On December 6, 2017, Southwest’s Vice President Technical Operations Trevor Stedke described a problem-plagued maintenance program that ignores its own policies and procedures and releases unairworthy aircraft into revenue service:
"We’ve had several examples recently. Everything from calls to the FAA in DC, to AD over flies, engine operation. We had a wing that flew around [that] was damaged from an unknown period of time with of course nothing documented.
We’ve been through a dent program. We’ve had several dents found to be non-compliant, re-worked without anything documented in our maintenance systems. Damage events, lockout, carryout.
And you all know that the list goes on and on about several things that examples of where we’re bypassing or policies and procedures and we have got to get that rectified and cleaned up if we have any hope of getting ETOPS and maintain ETOPS in the future."
Safety Culture at Fault
Stedke identified the degradation of Southwest safety culture as the principal culprit behind these safety lapses:
"There is a perception, I think from some, that all On Time Performance trumps compliance. And our expectation as a Leadership Team is that we really want On Time Performance higher than compliance. And what we speak to On Time Performance and measure On Time Performance. We say compliance but it’s kind of a wink, wink, you know, make sure you get the airplane out, and that’s, nothing can be further from the truth."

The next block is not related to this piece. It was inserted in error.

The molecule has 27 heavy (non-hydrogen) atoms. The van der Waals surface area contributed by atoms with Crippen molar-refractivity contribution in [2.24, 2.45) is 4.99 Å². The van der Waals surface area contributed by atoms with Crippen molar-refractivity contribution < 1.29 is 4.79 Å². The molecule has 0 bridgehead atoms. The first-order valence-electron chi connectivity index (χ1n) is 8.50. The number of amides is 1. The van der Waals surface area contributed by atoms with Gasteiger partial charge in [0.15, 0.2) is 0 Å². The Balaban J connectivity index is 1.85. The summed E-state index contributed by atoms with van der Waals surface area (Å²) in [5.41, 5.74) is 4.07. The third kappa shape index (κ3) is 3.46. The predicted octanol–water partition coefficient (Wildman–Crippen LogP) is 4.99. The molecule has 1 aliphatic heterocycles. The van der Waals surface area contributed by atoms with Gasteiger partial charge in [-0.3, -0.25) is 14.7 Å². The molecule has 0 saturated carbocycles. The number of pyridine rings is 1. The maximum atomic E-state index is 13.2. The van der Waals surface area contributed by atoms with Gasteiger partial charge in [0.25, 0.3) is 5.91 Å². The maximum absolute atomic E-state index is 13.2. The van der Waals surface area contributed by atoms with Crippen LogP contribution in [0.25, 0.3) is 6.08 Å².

Vice President of Maintenance Operations Landon Nitschke describes Southwest’s maintenance culture in the same disturbing terms:
"And, you know,
sometimes we hide our compliance issues
under the Warrior Spirit, right?"
In order to placate the FAA, and obtain lucrative Hawaiian markets that require prior ETOPs approval, Southwest has proclaimed that 2018 will be the year that it repents of its unlawful past. As the Vice President of Technical Operations declared in December, 2017:
"So compliance effectiveness is going to be a new item on our dashboard this year. We’re going to set those measures and make sure that’s part of our metrics that are driving the right behaviors across the organization."
Confirming that the Southwest’s interest in safe aircraft maintenance is a freshly discovered value, Vice President of Maintenance Operations Nitschke has announced, literally, that Southwest will be singing a new tune in 2018:
"So big effort this year. We definitely need to repair some things with the FAA not only as a Company, but, I think, as people. I think there are some things with, you know, AMTs getting questioned. Supervisors certainly getting questioned. Those are things we want to get into. We want to make sure that we handle that at a Company level, so again, compliance, compliance, compliance is going to be our theme song for 2018."
Southwest concedes that this wrenching shift in gears – from pushing out planes to a genuine concern for safety – has left both management and Southwest AMTs in a state of bewilderment:
"We had a discussion in Breakfast Club, our morning Ops meeting, this morning. And I think [Southwest Director of Quality Assurance] Gregg Brown said it, we are all so confused in the room. It’s like well can you imagine what our front line Mechanics think? And so as Leaders, that’s what we need to correct. But to Trevor’s point, it goes throughout the organization all the way through everyone to make sure that we are compliant."
Safety Culture Is
the Answer to Safety!
It's just so simple
to do the right thing.
One life lost is one too many.
If you have been violated for reporting safety
contact me, I will point you in the right direction.
Enjoy the Journey!